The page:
Writing The Splendid Children was very much like skiing down hill for me. It was still work. I fell from time to time and was plenty sore more than once. I even skied off the trail and into the woods in Chapter 4, necessitating a retreat and retry. But there was also a lot of feeling myself pulled forward to an inevitable goal, with every anticipation that I would know when I was done.
Editing offers essentially none of that.
It was quite a rush.
When people asked me what I did for a living, I could just say “I’m a writer.”
If they pressed, I’d say I wrote for a newspaper – “right now.” In the right setting – where it wouldn’t come out sounding pompous – I’d allow as how “I am what I wanted to be when I grew up.” When the census form came and asked me for my profession, I answered truthfully: Writer.
After a few years, I had moved from part-time at a weekly paper to full-time at a regional daily. Although the intervening years have obscured the details, I think it was during a drive home at 4 a.m., possibly in a snowstorm, that I realized that being a newspaper reporter was the best job and the worst career possible for me.
Even in childhood I was someone to whom others would tell their stories. Some blend of empathy, personal experience and the working vocabulary my parents passed along made it easy for me to write the stories I heard. Just a few months into the job, I did a profile on the nice woman who had just been promoted to run the bird sanctuary on Moose Hill in Massachusetts. We sat and chatted for an hour or so, I took a grainy photo of her, and a few days later a 24-inch profile showed up on the inside pages of my hometown weekly. I can’t recall if she phoned me or dropped me a note after it was published, but I remember what she said. She had thought her life had meandered without plan or pattern. When she read her profile, she saw the threads I had teased out, how all the pieces fit. The story made so much sense.
The nice lady who got a new liver from an unfortunate motorcyclist would write me a note a month after she was featured in my story during an organ transplantation awareness campaign. She had put the story up on the bulletin board at work and it had opened conversations and lines with co-workers she had known for years, but who never got it. Until then.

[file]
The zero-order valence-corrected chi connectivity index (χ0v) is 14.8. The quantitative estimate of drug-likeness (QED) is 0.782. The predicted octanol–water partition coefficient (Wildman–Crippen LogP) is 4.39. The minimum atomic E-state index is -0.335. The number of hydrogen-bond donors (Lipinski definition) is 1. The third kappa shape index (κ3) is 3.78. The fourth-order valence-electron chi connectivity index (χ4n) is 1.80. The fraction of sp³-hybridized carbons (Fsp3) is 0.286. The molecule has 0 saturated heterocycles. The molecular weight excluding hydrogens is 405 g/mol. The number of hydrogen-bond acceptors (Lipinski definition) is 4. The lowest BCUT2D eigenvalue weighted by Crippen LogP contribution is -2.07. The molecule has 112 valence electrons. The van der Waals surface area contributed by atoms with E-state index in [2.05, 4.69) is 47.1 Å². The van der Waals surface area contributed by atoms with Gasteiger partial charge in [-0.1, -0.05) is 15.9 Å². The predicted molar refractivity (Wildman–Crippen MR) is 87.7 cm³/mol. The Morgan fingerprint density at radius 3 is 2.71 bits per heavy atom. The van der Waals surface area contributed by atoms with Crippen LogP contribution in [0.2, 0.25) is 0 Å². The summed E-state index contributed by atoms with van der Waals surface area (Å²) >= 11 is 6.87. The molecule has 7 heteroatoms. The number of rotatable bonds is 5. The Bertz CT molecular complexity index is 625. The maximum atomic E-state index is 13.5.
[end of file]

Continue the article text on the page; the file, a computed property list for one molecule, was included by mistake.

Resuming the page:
The best job.
But also the worst career. After 5 promotions in four years across three papers, it was time to watch my younger sister graduate college. I put in for the day off so I could be there. My new editor told me he was sorry, but someone else in the bureau had already put in for that day off and part of his management overhaul of our bureau was that we couldn’t possibly have two people out in a single day. Our bureau of 9 reporters couldn’t possibly get by with just 7.
I spoke to the editor-in-chief of the paper, and she said of course I could go. I didn’t have to come to the part, which I had rehearsed in a mirror, where I said that the day before graduation would be my last day with the company. Harvard graduations are quite a thing. Czech President Vaclav Havel had spoken the previous year, and if we were all going to get seats, I had to get there about dawn and stake them out. Then my parents and elderly grandmother could arrive at a decent hour.
It is a little fuzzy now, but I think I still had some seething in my belly as I sat in that light rain. Five promotions, the most senior reporter in my bureau, weeks of built up vacation and sick time, 10 to 20 hours of unpaid overtime donated to the company every week and getting the day off to attend the graduation had required an act of senior management. And twisting the knife just a little bit, my sister (who is admittedly 30 IQ points ahead of me even when she is anesthetized ) was graduating into a job making exactly twice my salary after those raises.
The best job. The worst career.
As I remember it, my sister and I were both wet from swimming in a pool a few weeks after graduation and I was blabbing about the stress and frustration of that job I loved. I tend to think like light bouncing off a disco ball. She tends to think like a laser beam cutting a diamond. She asked, very factually, what I wanted to really do. I said I wanted to write books.
“Is the job you have getting you closer to doing what you want to do?”
“That is your answer.”
That was my answer. I failed to heed the warning that I had long attributed to John Steinbeck that if one wishes to write fiction, you should not take a job in PR, advertising or other semi-creative enterprise. Take a job in a sardine cannery. Turns out, if Steinbeck said that, Google doesn’t know anything about it.
When Mark Bryan, author of The Artist’s Way, The Prodigal Father and Codes of Love, was getting his master’s degree at Harvard years ago, we struck up a brief friendship – largely around writing. We were at his flat one day, the draft of, I believe, Codes of Love open on a computer, when he told me “You only get so many words a day. Be careful how you use them.”
It took me too many years to digest and make use of that advice. It is why I now write in the morning. It is why the job I’ve had writing for a government agency did not stop me from finishing the draft of my novel. My word clock, whether it be real or imaginary, resets when I sleep. Now, I write in the morning, before I can pour words into press releases, legislative testimony or any of the rest of it.
It is getting me closer to what I want to do. Finally.